What’s in a name? (pharmaceutically speaking)
While everyone’s been buzzing about Sophia, Mason and Jacob, three of 2011‘s top baby names, we’ve been following three other hot names making the news: Mondelez, Abbvie and Zoetis.
Over the past few months, several global companies have announced surprising new names for their corporate spinoffs. Kraft Foods chose to name its global snacks business Mondelez (a mashup of the words “world” and “delicious” in several romance languages). Then, Abbott Laboratories announced the name of its research-based pharmaceutical spinoff AbbVie (Abbott and the Latin root vi meaning “life”). And, most recently, drugmaker Pfizer unveiled its standalone animal health unit called Zoetis (a derivative of zoetic meaning “life”).
All this naming news got us to thinking about the origins of other company names, particularly within the pharmaceutical industry.
Pfizer, the world’s largest research-based pharmaceutical company, was originally named Charles Pfizer & Company. It was founded in 1849 by German-American cousins Charles Pfizer and Charles Erhart in Brooklyn, New York.
Novartis is a multinational pharmaceutical company based in Basel, Switzerland. It was created in 1996 from the merger of two Swiss companies Ciba-Geigy and Sandoz Laboratories. The name Novartis comes from the Latin expression novae artes, which means “new arts” or “new skills.”
AstraZeneca was formed in 1999 through the merger of two pharmaceutical companies: Astra AB of Sweden and Zeneca Group PLC of the United Kingdom. The name Zeneca was invented by branding consultancy Internbrand, who were instructed to create a name of no more than three syllables that is phonetically memorable and not offensive in other languages. It also had to start with the letter A or Z in to stay at the top or bottom of alphabetical listings.
Teva Pharmaceutical Industries. In 1901, the company known today as Teva (Hebrew for “nature”) started out in Jerusalem, Israel, as Salomon, Levin, and Elstein Ltd., a small business that distributed imported medications using mule trains and camel caravans throughout the land. In 1976, Eli Hurvitz, the son-in-law of Mr. Salomon, formally merged the pharmaceutical companies Teva, Assia, and Zori to form Teva Pharmaceutical Industries Ltd. Today, Teva is the largest generic drug manufacturer in the world.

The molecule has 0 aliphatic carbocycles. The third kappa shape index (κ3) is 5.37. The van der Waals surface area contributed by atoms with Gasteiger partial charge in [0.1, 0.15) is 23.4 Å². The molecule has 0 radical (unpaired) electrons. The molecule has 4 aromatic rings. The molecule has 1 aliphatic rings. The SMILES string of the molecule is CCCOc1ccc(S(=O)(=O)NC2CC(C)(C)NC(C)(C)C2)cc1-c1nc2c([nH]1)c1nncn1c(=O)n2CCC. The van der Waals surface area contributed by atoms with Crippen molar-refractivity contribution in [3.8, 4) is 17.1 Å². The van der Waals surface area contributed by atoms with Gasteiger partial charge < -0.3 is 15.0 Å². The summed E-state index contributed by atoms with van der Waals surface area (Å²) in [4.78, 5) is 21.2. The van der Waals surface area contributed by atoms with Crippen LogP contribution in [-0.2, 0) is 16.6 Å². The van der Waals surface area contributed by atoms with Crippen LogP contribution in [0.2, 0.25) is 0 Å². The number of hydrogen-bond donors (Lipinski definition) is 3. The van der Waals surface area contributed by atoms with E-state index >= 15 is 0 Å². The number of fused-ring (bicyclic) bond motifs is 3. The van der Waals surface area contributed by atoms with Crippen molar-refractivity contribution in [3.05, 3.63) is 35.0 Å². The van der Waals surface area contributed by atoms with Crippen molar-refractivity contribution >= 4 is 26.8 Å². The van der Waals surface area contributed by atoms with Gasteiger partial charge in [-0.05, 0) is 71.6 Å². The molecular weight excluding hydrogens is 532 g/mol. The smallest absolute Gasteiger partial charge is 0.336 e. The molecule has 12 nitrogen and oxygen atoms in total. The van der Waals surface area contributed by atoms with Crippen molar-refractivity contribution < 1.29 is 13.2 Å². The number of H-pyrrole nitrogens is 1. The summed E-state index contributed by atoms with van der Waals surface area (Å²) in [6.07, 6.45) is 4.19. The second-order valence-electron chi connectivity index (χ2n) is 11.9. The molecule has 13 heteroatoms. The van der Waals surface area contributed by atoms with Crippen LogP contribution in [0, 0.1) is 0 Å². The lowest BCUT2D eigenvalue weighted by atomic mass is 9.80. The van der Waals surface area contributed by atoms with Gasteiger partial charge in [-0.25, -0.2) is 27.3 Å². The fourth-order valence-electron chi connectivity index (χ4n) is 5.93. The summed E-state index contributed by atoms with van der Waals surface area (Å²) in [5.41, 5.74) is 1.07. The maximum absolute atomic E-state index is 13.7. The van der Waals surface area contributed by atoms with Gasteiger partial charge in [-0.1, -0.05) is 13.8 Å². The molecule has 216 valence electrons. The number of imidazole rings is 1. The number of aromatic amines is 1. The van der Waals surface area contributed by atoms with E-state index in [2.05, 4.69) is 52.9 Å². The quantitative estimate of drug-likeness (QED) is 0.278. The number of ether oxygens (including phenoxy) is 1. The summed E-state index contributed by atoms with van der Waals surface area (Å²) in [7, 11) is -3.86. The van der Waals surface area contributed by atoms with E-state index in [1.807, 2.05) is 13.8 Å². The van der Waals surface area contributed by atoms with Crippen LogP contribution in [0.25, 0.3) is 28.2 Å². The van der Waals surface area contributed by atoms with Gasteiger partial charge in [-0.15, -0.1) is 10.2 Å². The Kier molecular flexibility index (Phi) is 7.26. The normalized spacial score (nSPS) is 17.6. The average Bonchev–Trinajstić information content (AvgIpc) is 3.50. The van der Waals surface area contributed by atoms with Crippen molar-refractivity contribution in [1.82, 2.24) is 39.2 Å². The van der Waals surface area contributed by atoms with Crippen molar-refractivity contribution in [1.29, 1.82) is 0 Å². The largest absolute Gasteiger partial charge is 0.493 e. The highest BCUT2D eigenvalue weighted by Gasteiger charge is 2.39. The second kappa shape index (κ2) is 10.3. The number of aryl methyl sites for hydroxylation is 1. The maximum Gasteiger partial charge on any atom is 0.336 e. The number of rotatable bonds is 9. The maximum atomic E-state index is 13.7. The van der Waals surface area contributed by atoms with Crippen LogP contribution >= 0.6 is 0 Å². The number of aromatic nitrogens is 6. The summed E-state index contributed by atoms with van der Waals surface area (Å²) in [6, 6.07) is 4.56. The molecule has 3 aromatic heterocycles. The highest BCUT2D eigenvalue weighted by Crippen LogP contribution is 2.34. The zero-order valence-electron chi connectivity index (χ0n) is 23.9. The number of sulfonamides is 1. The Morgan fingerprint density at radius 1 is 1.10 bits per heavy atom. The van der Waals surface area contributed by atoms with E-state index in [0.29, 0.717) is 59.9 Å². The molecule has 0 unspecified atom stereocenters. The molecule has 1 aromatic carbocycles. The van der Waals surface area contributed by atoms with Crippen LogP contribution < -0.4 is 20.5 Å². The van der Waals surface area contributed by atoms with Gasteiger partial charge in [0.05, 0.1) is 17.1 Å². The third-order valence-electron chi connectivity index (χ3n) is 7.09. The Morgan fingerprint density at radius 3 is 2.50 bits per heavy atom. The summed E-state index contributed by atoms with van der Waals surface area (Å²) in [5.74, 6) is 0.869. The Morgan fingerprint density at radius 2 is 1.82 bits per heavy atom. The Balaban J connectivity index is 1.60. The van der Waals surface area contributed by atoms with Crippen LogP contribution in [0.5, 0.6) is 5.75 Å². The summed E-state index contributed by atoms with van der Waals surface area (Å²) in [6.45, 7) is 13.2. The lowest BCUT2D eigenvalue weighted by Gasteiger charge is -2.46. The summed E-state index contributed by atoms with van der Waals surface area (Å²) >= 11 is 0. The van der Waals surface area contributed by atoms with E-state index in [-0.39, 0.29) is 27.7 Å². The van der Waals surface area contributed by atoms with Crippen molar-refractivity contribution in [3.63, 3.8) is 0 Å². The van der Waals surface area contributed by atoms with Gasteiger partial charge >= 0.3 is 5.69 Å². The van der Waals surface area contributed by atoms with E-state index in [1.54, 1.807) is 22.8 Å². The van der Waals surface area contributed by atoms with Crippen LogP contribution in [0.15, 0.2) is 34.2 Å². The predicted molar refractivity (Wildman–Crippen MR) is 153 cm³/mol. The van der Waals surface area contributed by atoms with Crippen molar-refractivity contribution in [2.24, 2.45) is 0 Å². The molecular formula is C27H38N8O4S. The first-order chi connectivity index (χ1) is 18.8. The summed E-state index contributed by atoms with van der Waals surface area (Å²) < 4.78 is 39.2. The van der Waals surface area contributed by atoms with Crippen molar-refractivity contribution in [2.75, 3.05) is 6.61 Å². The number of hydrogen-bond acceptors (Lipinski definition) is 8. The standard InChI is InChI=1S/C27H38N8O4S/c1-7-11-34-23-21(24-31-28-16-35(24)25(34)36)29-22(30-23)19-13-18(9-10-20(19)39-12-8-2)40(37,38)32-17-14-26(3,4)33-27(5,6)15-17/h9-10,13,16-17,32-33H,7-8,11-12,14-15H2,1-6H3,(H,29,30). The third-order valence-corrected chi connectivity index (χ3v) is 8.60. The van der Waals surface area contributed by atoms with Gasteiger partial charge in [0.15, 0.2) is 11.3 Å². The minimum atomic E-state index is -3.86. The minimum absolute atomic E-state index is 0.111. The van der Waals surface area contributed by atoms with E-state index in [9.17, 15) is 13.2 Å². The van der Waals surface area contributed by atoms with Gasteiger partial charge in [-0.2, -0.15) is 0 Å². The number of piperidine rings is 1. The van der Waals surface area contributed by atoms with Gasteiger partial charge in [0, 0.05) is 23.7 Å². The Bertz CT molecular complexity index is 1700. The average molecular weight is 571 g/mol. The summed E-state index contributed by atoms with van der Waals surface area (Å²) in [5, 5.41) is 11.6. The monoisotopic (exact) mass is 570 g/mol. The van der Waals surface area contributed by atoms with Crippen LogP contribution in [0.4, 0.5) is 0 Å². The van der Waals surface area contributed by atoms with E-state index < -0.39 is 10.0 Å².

Allergan was founded in 1948 by Gavin S. Herbert, a successful owner of a chain of drug stores in Los Angeles. Herbert worked with chemist Stanley Bly to develop an anti-allergy nose drop containing the antihistamine neoantergan. Merging the words “allergy” and “neoantergan,” they named the product Allergan Nasal Drops. In 1950, Hebert launched Allergan Pharmaceuticals based on that product.
Amgen, the world’s largest biotechnology company, was founded in Thousand Oaks, California, in 1980. The company pioneered the development of novel products based on advances in recombinant DNA and molecular biology, and launched the biotechnology industry’s first blockbuster medicines. The name Amgen comes from the company’s original name, Applied Molecular Genetics.
Gilead Sciences, a research-based biopharmaceutical company, was originally formed in 1987 under the name of “Oligogen, Inc.??? by H. DuBose Montgomery, co-founder of Menlo Ventures, and Michael L. Riordan, a 29 year-old medical doctor. The company origins trace back to a day in 1987 when Montogomery came down with a particularly bad cold — a virus. He wondered to himself why so few antivirals existed when so many antibiotics were in use. With the help of Riordan, they formed Gilead Sciences, which today focuses primarily on HIV/AIDS, liver disease and serious cardiovascular/metabolic and respiratory conditions. The company’s name is a reference to the Balm of Gilead, a tree resin that is mentioned in the Bible and is an ingredient found in cough syrups and first-aid salves.
Abbott Laboratories is a global, broad-based health company headquartered North Chicago, Illinois, just a five-minute drive from Buster Creative! The company was founded in 1888 as the Abbott Alkaloidal Company by Dr. Wallace C. Abbott, a Chicago physician who specialized in distilling alkaloid into solid form. Using the active – “alkaloid” – part of a medicinal plant, he formed tiny pills, called “dosimetric granules,” which provided a more accurate and effective dosing for his patients than other treatments available at the time.
Cephalon, an international biopharmaceutical company, was co-founded in 1987 by Dr. Frank Baldino, Jr., a pharmacologist and former scientist with the DuPont Company. The name Cephalon comes from the adjective “cephalic,” which means”pertaining to the head.” Cephalon was acquired by Teva Pharmaceuticals in 2011.